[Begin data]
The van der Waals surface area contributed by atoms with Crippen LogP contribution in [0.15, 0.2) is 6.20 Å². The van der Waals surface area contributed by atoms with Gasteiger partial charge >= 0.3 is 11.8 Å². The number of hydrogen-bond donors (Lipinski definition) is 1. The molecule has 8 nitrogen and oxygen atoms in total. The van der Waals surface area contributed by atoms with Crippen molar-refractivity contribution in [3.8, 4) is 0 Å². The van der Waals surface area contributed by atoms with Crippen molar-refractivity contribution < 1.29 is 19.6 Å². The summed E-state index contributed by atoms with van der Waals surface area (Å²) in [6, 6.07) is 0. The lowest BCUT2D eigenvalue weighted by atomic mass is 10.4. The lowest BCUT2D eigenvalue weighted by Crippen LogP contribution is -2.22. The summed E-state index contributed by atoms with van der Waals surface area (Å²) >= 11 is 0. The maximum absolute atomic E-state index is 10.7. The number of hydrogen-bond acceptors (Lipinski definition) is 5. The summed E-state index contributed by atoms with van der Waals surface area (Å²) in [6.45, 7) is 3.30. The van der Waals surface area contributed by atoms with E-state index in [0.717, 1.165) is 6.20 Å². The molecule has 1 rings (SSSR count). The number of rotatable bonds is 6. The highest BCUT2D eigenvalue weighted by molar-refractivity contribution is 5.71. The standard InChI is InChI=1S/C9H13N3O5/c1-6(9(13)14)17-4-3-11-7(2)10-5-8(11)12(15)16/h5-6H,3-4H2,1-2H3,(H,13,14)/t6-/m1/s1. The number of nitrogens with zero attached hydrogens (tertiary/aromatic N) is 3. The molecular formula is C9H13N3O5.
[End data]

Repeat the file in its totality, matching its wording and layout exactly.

The van der Waals surface area contributed by atoms with Crippen LogP contribution in [0.15, 0.2) is 6.20 Å². The van der Waals surface area contributed by atoms with Gasteiger partial charge >= 0.3 is 11.8 Å². The number of hydrogen-bond donors (Lipinski definition) is 1. The molecule has 8 nitrogen and oxygen atoms in total. The van der Waals surface area contributed by atoms with Crippen molar-refractivity contribution in [3.8, 4) is 0 Å². The van der Waals surface area contributed by atoms with Crippen molar-refractivity contribution < 1.29 is 19.6 Å². The summed E-state index contributed by atoms with van der Waals surface area (Å²) in [6, 6.07) is 0. The lowest BCUT2D eigenvalue weighted by atomic mass is 10.4. The lowest BCUT2D eigenvalue weighted by Crippen LogP contribution is -2.22. The summed E-state index contributed by atoms with van der Waals surface area (Å²) >= 11 is 0. The maximum absolute atomic E-state index is 10.7. The number of hydrogen-bond acceptors (Lipinski definition) is 5. The summed E-state index contributed by atoms with van der Waals surface area (Å²) in [6.45, 7) is 3.30. The van der Waals surface area contributed by atoms with E-state index in [0.717, 1.165) is 6.20 Å². The molecule has 1 rings (SSSR count). The number of rotatable bonds is 6. The highest BCUT2D eigenvalue weighted by molar-refractivity contribution is 5.71. The standard InChI is InChI=1S/C9H13N3O5/c1-6(9(13)14)17-4-3-11-7(2)10-5-8(11)12(15)16/h5-6H,3-4H2,1-2H3,(H,13,14)/t6-/m1/s1. The number of nitrogens with zero attached hydrogens (tertiary/aromatic N) is 3. The molecular formula is C9H13N3O5.